- Define your project plan, ensuring the entire team is on the same page regarding the objectives of the project. Define any hard requirements that will determine project success.
- Brainstorm a design for your project that meets the objectives as you’ve defined them.
- Create the first iteration of your project, aiming to hit your ultimate project objective but with as few frills as possible. Resist the urge to polish.
- Test your project to make sure it works as intended. Identify any malfunctions, mistakes, or other unintended results. The exact form testing takes will depend on the project — a new website design could be tested using A/B comparisons with the live site, while a new workflow may require that workers incorporate it temporarily and provide feedback based on their experience. This is a good opportunity to check in with project stakeholders on pain points or other recommendations for improvement in process and product.
- Review the process so far looking for possible efficiency improvements. Ensure team members are aligned on goals and other key points, and revise them according to test results.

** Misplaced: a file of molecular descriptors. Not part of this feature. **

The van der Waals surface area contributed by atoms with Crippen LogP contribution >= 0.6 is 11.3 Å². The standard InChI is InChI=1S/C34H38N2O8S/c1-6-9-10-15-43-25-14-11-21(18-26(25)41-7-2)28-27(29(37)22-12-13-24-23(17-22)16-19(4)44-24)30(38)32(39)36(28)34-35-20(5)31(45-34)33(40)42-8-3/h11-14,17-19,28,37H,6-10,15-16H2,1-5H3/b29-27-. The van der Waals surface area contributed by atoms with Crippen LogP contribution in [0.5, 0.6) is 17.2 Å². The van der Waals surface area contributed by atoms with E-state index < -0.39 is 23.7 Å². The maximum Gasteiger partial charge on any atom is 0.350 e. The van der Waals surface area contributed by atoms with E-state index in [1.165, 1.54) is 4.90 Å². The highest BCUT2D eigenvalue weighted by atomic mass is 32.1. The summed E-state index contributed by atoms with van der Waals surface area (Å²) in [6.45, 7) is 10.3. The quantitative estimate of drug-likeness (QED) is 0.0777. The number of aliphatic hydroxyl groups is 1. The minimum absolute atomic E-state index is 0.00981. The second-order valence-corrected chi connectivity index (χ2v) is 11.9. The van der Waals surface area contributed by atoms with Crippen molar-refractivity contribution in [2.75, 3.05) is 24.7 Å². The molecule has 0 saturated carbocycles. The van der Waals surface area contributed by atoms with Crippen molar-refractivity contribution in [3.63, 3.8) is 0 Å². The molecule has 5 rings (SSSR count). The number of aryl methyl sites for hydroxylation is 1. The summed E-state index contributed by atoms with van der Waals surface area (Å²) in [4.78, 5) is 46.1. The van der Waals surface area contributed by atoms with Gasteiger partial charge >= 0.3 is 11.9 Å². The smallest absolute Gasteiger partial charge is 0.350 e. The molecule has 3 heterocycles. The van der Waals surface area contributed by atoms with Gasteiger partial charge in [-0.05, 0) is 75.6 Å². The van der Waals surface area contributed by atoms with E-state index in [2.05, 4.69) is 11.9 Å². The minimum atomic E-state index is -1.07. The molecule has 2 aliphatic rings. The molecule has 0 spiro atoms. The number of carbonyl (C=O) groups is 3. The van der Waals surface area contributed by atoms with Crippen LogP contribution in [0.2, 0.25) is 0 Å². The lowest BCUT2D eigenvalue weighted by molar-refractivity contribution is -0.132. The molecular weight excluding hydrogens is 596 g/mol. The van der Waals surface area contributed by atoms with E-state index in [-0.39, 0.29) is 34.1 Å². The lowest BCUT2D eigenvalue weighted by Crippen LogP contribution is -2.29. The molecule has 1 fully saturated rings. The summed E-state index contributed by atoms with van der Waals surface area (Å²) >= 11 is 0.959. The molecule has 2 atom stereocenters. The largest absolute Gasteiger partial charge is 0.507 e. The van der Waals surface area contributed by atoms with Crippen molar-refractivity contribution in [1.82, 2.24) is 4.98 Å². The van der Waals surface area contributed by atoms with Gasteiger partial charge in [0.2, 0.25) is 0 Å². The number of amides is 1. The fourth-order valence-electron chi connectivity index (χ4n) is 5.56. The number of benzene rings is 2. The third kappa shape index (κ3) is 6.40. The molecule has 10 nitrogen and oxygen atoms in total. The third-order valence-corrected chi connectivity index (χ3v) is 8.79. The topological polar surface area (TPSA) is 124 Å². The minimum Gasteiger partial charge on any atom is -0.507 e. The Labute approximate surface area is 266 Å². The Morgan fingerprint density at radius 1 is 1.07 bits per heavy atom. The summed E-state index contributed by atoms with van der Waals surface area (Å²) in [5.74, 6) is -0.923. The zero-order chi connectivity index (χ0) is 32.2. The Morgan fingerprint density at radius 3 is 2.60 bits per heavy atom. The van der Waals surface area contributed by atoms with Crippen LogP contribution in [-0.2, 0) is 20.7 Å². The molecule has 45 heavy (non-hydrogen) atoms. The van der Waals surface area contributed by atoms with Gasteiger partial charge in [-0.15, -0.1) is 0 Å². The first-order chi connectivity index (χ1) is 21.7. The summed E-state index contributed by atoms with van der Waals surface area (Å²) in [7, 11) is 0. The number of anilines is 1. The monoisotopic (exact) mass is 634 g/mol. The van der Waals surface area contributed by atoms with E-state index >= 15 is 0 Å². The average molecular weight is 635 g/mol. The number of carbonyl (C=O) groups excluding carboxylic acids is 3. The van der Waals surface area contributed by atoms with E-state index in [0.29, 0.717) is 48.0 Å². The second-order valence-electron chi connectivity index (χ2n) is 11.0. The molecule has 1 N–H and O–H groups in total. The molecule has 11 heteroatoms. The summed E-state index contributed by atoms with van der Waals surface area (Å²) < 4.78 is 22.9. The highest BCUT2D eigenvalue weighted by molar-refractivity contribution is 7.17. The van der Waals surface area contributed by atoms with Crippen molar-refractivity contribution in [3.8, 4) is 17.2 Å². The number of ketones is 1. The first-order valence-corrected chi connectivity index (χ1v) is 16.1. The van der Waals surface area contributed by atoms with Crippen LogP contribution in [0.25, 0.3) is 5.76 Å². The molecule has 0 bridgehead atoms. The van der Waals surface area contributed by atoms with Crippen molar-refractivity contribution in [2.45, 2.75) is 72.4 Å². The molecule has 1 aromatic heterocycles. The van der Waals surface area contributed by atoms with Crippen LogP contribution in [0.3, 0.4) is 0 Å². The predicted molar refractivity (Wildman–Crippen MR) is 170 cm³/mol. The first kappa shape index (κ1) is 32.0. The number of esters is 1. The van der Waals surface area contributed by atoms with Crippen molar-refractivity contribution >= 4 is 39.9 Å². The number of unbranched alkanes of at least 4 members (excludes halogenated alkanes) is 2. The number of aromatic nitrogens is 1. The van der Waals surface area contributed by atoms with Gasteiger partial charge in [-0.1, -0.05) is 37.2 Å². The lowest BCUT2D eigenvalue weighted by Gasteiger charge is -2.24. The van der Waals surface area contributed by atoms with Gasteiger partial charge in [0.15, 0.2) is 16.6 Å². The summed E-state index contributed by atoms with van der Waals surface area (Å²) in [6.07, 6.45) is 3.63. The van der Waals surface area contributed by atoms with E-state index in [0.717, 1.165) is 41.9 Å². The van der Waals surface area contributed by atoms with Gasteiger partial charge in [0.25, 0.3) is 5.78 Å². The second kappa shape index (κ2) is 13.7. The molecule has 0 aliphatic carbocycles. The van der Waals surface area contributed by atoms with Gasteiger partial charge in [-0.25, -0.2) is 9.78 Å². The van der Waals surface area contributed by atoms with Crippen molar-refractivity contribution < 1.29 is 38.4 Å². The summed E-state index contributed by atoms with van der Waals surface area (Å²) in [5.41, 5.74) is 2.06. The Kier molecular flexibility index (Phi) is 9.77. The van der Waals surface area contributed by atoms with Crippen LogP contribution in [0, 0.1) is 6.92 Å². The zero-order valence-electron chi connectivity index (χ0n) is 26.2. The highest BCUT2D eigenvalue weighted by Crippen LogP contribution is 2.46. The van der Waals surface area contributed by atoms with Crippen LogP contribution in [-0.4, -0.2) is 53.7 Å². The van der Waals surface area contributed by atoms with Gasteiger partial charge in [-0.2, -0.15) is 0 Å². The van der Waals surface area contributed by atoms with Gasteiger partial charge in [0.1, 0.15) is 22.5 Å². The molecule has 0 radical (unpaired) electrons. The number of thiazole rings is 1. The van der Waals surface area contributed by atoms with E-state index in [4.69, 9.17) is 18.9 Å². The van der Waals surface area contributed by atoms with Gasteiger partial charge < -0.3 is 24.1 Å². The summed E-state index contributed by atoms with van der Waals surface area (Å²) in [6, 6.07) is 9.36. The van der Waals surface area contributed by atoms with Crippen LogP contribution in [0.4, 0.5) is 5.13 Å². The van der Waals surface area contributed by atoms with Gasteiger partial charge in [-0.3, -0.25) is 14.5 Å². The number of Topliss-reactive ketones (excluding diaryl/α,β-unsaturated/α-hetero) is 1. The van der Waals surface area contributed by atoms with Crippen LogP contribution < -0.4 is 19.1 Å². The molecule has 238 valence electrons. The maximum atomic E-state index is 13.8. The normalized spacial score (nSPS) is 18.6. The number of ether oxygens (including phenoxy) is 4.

- Return to step two and repeat as necessary.
How DuploCloud Can Help
Keeping time-to-market and resource usage low is crucial to successful product deployment. That’s why DuploCloud uses automated infrastructure deployments to keep development teams lean without sacrificing the speed or quality of the product, getting you even more bang for your buck when you use an iterative development strategy. Our platform was built with DevOps in mind, which makes it the perfect companion for agile and iterative teams. Contact us today to schedule a demo and find out how we can speed you on the way to your first public release.